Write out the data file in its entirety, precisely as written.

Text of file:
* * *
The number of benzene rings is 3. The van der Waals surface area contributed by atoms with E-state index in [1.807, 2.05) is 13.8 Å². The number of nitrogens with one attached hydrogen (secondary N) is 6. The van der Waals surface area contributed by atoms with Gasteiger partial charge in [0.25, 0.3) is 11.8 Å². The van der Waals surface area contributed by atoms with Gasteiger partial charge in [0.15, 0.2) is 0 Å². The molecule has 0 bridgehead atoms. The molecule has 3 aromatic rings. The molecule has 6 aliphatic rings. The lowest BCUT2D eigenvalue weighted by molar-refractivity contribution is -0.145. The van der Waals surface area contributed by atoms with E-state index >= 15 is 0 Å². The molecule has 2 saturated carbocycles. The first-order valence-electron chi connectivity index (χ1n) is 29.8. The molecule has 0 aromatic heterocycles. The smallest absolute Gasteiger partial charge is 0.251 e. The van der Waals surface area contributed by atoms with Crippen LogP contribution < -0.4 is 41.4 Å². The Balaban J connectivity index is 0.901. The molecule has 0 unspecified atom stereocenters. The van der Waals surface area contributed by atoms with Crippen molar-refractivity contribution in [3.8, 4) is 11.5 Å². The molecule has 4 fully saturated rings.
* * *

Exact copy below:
The number of benzene rings is 3. The van der Waals surface area contributed by atoms with E-state index in [1.807, 2.05) is 13.8 Å². The number of nitrogens with one attached hydrogen (secondary N) is 6. The van der Waals surface area contributed by atoms with Gasteiger partial charge in [0.25, 0.3) is 11.8 Å². The van der Waals surface area contributed by atoms with Gasteiger partial charge in [0.15, 0.2) is 0 Å². The molecule has 0 bridgehead atoms. The molecule has 3 aromatic rings. The molecule has 6 aliphatic rings. The lowest BCUT2D eigenvalue weighted by molar-refractivity contribution is -0.145. The van der Waals surface area contributed by atoms with E-state index >= 15 is 0 Å². The molecule has 2 saturated carbocycles. The first-order valence-electron chi connectivity index (χ1n) is 29.8. The molecule has 0 aromatic heterocycles. The smallest absolute Gasteiger partial charge is 0.251 e. The van der Waals surface area contributed by atoms with Crippen LogP contribution < -0.4 is 41.4 Å². The Balaban J connectivity index is 0.901. The molecule has 0 unspecified atom stereocenters. The van der Waals surface area contributed by atoms with Crippen molar-refractivity contribution in [3.8, 4) is 11.5 Å². The molecule has 4 fully saturated rings.